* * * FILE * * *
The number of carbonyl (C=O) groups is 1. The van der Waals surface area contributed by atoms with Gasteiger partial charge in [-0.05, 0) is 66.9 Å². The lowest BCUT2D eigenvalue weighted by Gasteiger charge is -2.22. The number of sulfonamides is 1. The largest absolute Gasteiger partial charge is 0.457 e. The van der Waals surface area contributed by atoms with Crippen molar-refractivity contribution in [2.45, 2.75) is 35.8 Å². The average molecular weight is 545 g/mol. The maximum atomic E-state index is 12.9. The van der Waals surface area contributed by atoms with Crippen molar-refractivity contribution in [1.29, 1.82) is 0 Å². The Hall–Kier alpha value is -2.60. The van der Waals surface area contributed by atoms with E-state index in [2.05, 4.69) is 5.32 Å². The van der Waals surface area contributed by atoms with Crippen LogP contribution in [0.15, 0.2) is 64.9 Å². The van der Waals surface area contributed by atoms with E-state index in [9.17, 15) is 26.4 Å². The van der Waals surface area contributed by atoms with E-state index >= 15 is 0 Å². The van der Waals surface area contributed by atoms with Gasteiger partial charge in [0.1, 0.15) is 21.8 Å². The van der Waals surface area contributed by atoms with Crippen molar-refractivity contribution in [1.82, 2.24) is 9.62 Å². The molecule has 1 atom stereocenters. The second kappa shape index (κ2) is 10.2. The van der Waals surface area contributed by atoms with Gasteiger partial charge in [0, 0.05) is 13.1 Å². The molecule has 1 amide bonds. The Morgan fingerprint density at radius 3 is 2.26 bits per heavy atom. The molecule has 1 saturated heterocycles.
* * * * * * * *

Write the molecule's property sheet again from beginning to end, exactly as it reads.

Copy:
The number of carbonyl (C=O) groups is 1. The van der Waals surface area contributed by atoms with Gasteiger partial charge in [-0.05, 0) is 66.9 Å². The lowest BCUT2D eigenvalue weighted by Gasteiger charge is -2.22. The number of sulfonamides is 1. The largest absolute Gasteiger partial charge is 0.457 e. The van der Waals surface area contributed by atoms with Crippen molar-refractivity contribution in [2.45, 2.75) is 35.8 Å². The average molecular weight is 545 g/mol. The maximum atomic E-state index is 12.9. The van der Waals surface area contributed by atoms with Crippen molar-refractivity contribution in [1.29, 1.82) is 0 Å². The Hall–Kier alpha value is -2.60. The van der Waals surface area contributed by atoms with E-state index in [2.05, 4.69) is 5.32 Å². The van der Waals surface area contributed by atoms with Crippen LogP contribution in [0.15, 0.2) is 64.9 Å². The van der Waals surface area contributed by atoms with E-state index in [9.17, 15) is 26.4 Å². The van der Waals surface area contributed by atoms with E-state index >= 15 is 0 Å². The van der Waals surface area contributed by atoms with Gasteiger partial charge in [0.1, 0.15) is 21.8 Å². The van der Waals surface area contributed by atoms with Crippen molar-refractivity contribution in [1.82, 2.24) is 9.62 Å². The molecule has 1 atom stereocenters. The second kappa shape index (κ2) is 10.2. The van der Waals surface area contributed by atoms with Gasteiger partial charge in [0, 0.05) is 13.1 Å². The molecule has 1 amide bonds. The Morgan fingerprint density at radius 3 is 2.26 bits per heavy atom. The molecule has 1 saturated heterocycles.